Five Mistakes You Don’t Want to Make When Screening Prospective Tenants For Your Apartment Building

Five Mistakes You Don’t Want to Make When Screening Prospective Tenants For Your Apartment Building

Screening prospective tenants for a vacant unit in your apartment building is one of the vital parts of rental property management. Mistakes here can cost you dearly in lost rents, property damage, loss of current “good” tenants plus lots of personal stress. Rental property management is a tough stressful business. It can be lots worse if you make any one of at least five mistakes many “newbies” to this business make.

1 – Using a verbal instead of a written application for the apartment unit. This should be a no-brainer, but I know of some who rent units out based on an interview of a prospect. I am not a lawyer, but I do know that verbal contracts do not stand up in court when you are dealing with real estate.

If you end up letting a “deadbeat” rent your unit, when you try to evict this person you have no evidence to present at the court hearing. If the person merely stated that he was employed when he was not, it would be your word against his. If he told you he had no pets and you find he has 3 dogs and 5 cats, you have no evidence to refute anything he might say.

To avoid this mistake, find an application. These are available through office supply outlets and on the internet. We use one that has been modified several times to include items not felt necessary when we started. The application need not be complicated, and I think is better when simple

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2 – Assuming that if someone puts down references, they are always telling the truth.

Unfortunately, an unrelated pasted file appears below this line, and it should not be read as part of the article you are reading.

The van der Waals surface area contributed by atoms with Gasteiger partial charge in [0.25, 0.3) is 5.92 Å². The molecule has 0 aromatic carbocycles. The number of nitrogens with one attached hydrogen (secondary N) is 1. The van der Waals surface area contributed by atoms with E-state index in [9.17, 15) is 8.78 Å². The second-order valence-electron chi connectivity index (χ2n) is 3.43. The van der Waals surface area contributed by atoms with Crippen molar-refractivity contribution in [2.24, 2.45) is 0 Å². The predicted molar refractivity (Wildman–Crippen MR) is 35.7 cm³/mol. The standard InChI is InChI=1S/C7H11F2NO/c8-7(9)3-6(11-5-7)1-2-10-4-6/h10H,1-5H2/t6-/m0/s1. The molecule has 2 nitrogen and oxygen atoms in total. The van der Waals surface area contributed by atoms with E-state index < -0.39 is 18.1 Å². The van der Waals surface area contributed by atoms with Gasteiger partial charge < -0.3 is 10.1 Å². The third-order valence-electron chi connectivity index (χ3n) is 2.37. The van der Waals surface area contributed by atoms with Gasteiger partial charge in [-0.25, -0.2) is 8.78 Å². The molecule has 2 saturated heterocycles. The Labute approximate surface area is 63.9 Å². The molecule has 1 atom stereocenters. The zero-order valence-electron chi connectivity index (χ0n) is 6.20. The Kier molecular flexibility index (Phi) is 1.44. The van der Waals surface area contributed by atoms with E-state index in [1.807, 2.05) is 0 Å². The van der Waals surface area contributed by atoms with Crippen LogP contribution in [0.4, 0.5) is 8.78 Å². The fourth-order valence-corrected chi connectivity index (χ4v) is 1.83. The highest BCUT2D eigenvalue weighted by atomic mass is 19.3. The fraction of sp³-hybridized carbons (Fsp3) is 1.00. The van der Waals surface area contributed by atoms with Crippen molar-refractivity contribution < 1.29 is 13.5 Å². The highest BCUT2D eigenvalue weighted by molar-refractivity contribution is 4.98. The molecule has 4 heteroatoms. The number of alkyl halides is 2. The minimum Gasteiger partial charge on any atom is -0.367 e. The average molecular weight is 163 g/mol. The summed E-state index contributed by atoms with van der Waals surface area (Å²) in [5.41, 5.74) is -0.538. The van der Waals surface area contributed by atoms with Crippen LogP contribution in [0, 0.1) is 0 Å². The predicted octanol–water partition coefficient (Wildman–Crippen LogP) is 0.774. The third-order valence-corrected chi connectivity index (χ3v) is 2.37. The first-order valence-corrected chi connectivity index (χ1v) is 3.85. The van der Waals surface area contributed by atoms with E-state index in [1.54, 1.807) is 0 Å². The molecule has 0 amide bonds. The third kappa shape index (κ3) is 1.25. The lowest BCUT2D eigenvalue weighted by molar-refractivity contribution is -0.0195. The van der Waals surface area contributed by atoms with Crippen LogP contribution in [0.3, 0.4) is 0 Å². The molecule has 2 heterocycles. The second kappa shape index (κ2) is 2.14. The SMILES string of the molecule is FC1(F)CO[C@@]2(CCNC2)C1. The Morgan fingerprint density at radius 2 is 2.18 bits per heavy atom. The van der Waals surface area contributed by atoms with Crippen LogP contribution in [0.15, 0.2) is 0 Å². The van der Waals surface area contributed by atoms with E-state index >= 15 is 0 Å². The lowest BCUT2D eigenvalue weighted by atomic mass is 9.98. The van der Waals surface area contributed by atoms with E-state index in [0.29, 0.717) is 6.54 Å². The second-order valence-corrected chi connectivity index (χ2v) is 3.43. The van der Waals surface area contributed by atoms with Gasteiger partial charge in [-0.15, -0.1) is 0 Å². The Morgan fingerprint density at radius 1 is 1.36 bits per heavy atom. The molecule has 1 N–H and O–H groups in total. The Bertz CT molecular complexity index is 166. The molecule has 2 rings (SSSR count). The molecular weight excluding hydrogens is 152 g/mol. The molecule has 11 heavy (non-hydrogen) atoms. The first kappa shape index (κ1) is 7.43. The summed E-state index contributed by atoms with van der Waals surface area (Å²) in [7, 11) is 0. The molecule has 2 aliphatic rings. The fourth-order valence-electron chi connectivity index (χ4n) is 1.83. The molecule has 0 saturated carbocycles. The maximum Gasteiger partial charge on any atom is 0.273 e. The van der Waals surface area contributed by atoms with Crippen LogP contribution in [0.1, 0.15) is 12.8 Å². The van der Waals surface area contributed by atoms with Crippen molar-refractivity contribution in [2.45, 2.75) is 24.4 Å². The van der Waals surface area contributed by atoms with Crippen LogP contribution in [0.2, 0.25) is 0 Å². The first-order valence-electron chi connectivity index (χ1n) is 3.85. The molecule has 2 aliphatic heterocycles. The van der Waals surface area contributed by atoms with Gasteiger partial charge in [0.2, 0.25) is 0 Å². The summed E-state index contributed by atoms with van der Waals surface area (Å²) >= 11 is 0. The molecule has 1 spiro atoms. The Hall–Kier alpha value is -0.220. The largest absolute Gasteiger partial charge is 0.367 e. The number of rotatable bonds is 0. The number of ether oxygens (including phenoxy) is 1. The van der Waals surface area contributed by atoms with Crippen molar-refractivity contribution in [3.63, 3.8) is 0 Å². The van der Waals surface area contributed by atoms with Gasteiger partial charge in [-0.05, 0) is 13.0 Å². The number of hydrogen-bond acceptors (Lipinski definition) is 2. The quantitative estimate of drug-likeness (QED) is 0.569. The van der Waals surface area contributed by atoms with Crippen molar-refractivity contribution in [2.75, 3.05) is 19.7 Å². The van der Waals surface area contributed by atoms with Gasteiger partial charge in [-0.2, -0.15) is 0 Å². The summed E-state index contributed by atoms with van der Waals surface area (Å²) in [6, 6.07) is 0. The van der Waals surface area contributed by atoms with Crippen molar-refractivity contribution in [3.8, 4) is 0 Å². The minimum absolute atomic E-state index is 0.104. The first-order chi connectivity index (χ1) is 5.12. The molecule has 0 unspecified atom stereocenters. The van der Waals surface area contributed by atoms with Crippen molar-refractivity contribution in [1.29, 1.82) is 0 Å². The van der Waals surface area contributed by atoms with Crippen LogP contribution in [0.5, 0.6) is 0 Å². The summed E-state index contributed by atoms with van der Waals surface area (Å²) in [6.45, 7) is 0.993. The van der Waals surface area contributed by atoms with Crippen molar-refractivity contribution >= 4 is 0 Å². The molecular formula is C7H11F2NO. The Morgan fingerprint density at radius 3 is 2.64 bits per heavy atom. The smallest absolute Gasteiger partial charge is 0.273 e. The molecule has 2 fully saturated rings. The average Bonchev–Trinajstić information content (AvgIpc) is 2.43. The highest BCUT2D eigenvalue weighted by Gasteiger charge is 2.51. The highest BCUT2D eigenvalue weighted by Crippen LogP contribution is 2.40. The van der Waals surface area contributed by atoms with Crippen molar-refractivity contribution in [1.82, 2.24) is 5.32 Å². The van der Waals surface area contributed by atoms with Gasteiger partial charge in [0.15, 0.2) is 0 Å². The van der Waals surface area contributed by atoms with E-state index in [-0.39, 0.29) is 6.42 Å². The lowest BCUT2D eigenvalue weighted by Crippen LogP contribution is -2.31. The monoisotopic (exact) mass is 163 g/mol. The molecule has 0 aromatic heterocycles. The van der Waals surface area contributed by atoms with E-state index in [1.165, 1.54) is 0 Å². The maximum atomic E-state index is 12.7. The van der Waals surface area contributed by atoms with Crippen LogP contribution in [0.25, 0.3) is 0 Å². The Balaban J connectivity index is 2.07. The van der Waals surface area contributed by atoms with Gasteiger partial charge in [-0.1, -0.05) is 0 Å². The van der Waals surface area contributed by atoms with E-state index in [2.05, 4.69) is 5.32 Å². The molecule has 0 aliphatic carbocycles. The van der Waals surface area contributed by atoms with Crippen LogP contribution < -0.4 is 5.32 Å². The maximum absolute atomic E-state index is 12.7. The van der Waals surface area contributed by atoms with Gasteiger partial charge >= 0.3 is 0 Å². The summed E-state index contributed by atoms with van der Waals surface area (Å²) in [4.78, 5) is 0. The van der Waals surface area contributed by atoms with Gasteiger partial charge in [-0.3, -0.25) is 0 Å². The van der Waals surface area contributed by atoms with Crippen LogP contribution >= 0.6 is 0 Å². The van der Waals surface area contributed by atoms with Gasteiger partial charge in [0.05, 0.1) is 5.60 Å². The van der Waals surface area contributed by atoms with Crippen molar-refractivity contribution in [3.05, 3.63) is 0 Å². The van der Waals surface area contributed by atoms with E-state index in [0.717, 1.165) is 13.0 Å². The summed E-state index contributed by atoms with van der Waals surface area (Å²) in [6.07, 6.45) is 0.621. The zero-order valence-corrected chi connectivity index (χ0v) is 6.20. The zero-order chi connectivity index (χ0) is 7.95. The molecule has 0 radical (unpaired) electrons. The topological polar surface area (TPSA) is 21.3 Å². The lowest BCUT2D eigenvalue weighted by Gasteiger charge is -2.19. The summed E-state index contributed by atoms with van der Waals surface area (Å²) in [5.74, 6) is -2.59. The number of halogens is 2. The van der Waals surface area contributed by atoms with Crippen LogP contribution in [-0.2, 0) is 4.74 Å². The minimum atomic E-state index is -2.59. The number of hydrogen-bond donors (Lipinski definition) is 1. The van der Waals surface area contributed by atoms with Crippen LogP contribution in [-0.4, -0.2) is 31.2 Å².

You should always do the “due diligence” when checking references, especially the employment references. When you call to check with their current landlord, be aware that a landlord who is trying to get rid of a tenant is probably not going to say anything bad about the prospect. A more reliable reference would be the landlord previous to the present one. They are less likely to lie, or shade the truth about a tenant they no longer have to worry about.

3 – Forgetting to ask for identification, the driver’s license being the most common. If anyone refuses to give you identification usually has a reason. Good examples I have run into are: criminals out on bond, persons who say they are employed but actually are unemployed, people who are violating the law by driving without a license, and foreigners living in this country illegally.

4 – Not asking who will be living in the apartment with them.

5 – Persons who say they are renting the apartment for someone else rather than for themselves. I once rented to a man who said he was renting it for himself and his wife. He said his wife was in the hospital and wouldn’t be able to move in until two weeks later. When the two weeks were up, she moved in and he moved out. It turns out that the hospital she was in was a mental hospital. She was evicted a while later, but with great difficulty and expense.

There are of course many other mistakes you can make, but those presented here are at the top of the list.

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